An interesting meditation on power relations between people running or working within institutions and people working as artists, and the need to reinvent institutions and how they work in order to end the ongoing abuse of artists’ precarity: ‘My call to the institutions today, my call to us all – because we are the institutions: institutions do not act, people act, and we are the people. My call is to pay constant attention to How we are doing what we are doing, and to get this f ...read more.
Normalish blog service will resume shortly…
(Not sure who created this image so can’t credit them. But they are very good. All hail Samuel Beckett, Jane Bown, Graham Linehan, Arthur Matthews and Mrs Doyle though.)
Well, 2016 has been a year memorable often for all the wrong reasons. I can’t be the only person wanting to slap themself for their previous complacency, can I? I’m not going to go on about the dark times that have emerged from neglected corners, I suspect ‘regular readers’ know where I stand, and others are more eloquent. Read the brilliant Zadie Smith’s piece here instead. I do, though, want to remind us that as Brecht half-said, in the dark times there will still be singing, and much work to be done.
The combination of much work and an ongoing sense of not wanting to add to the ‘blabber and smoke’ (to quote Captain Beefheart) has meant I’ve been quiet on the blog this year. This does not mean I’ve been quiet elsewhere. As in previous years, I’ve written tens of thousands of words in reports, evaluations and articles.
Two big pieces of work have been about Creative People & Places, one of the most significant initiatives Arts Council England have supported i ...read more.
Nina Simon, who is the Director of the Santa Cruz Museum of Art and History, and a leading museums thinker, was the punchiest keynote speaker at the recent AMA conference. I came away with a copy of The Art of Relevance, her new book, the themes of which she set out in her talk.
Relevance has the potential to give the other R word a run for its money in the 2016 Buzzword stakes, but we should not hold that against Nina or her argument. Using the images of rooms and keys and insiders and outsiders, the book is a sharp argument for mattering more to more people, not by assertion of your own intrinsic value but by making genuine connections. It uses stories and micro-case studies to illustrate how switching the terms in an open and ongoing fashion leads to change, and to relevance.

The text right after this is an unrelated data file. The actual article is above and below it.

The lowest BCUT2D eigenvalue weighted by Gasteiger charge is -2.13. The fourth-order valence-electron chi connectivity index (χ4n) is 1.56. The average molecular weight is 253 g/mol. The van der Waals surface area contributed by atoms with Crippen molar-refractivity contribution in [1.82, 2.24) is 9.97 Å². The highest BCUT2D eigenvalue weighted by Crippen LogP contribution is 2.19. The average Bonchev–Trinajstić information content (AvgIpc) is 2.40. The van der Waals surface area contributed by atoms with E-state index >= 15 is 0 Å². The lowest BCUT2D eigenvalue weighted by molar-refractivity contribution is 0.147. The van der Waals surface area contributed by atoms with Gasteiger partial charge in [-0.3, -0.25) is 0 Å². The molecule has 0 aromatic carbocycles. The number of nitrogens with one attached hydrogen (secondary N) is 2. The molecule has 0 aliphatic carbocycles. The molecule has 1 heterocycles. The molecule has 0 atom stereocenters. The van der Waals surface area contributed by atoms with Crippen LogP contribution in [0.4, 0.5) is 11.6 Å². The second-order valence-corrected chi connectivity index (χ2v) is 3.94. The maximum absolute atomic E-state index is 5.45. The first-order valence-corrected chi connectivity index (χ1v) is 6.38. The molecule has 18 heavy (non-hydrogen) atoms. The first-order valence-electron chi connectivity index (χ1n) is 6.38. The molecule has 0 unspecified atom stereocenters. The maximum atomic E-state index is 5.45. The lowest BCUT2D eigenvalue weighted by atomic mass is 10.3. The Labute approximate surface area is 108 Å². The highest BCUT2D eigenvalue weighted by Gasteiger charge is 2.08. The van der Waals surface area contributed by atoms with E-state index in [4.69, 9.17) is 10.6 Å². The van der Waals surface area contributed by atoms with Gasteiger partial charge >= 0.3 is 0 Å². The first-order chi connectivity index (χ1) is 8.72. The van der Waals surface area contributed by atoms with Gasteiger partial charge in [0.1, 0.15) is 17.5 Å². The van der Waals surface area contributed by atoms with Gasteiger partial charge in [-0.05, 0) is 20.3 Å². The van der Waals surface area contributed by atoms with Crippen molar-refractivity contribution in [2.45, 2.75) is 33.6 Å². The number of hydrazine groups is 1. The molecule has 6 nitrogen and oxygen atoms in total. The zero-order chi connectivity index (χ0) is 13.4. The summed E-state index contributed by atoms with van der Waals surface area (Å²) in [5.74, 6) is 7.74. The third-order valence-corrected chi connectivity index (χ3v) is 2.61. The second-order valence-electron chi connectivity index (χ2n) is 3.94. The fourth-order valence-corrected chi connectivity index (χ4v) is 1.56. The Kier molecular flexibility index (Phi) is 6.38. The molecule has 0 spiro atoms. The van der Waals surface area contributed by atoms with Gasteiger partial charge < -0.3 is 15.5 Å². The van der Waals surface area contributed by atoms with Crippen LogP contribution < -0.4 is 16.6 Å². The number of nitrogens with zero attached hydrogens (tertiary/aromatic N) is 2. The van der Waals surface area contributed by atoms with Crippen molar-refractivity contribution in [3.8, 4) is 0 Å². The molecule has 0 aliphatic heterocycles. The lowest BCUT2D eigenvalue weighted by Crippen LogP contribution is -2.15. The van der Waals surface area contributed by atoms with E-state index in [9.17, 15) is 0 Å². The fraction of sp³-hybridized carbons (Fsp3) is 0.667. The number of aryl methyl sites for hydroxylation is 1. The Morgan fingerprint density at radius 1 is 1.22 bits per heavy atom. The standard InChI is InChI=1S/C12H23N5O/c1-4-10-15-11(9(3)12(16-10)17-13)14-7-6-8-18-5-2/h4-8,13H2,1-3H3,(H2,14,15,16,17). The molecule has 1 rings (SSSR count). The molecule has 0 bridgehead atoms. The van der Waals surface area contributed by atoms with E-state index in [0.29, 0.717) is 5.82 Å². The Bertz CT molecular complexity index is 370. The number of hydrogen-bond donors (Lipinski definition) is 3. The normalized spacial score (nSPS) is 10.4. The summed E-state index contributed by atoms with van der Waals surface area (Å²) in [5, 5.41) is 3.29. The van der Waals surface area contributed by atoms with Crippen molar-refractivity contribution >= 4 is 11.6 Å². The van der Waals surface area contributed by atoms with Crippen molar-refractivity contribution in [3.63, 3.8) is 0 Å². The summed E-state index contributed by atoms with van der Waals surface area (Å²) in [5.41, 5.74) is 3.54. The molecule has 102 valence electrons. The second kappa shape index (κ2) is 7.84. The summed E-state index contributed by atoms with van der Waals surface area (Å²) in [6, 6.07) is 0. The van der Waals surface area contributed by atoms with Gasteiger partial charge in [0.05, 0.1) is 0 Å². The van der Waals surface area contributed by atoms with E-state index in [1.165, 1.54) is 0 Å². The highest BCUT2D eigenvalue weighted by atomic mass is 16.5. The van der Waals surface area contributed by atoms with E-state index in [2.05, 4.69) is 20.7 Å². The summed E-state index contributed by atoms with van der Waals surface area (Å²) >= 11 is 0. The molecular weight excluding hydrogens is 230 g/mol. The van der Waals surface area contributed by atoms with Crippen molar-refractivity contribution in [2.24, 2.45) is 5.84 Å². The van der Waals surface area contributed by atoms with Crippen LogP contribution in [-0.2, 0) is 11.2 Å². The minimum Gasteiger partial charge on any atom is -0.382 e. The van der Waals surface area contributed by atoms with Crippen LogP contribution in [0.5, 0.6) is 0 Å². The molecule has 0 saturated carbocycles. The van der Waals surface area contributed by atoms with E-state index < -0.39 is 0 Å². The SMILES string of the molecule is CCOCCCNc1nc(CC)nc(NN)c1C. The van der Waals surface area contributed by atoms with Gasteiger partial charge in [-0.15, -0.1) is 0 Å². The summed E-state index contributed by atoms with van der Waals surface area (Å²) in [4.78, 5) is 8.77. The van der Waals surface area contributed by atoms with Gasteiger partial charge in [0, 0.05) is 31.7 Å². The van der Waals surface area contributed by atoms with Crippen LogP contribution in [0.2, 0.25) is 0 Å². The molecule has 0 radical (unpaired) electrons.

Along the way there are a good number of highly quotable lines and arguments. Simon starts off by skewering two common delusions, seen weekly in the arts: firstly that what we do is relevant to everyone, and ...read more.
Well, a lot has happened since I last wrote a blog, much of it enough to make me put my head in my hands before getting back in gear. I don’t have time right now to start on causes and implications of Brexit; the new headmistress, I mean Prime Minister; the adult-ed teachers room squabble to be head of department in the Labour Party; or multiple murderous madnesses around the globe. Besides, something else may have happened whilst I was writing this paragraph. I may return to this in time – one of my conclusions is rushing to immediate opinion isn’t conducive to very much at all.
I’ve been trying to bring my personal vital signs back to functional by working hard, relishing the small pleasures of life and turning off social media more often. Let the Horizon of Stupid stay where it is for a while. (Yes, I know this is what The Man wants.) Amongst other things, I attended the Arts Marketing Association’s conference in Edinburgh last week, giving two seminars on the uses an ...read more.
For the last three years I’ve been the Critical Friend for bait, the Creative People & Places project for South East Northumberland. Although all the CPP projects have a Critical Friend, the exact role has varied depending on the context, needs and skills of the teams and their Friends. With bait, my role has been a combination of coach, facilitator, challenger, mirror, and bringer of other perspectives and frameworks. I’ve worked with the team and with the Consortium Board, mainly around identifying and understanding what is happening as a result of the work, and what the implications for action might be. Along the way, I’ve passed on various techniques and frameworks for everyday use, which is another key aspect of the Critical Friend role, and we’ve developed bespoke frameworks together, such as bait’s Quality Guidelines.
The role differs slightly from that of, say, a coaching or mentoring situation, as it is much more engaged with the mission of the team. (Co ...read more.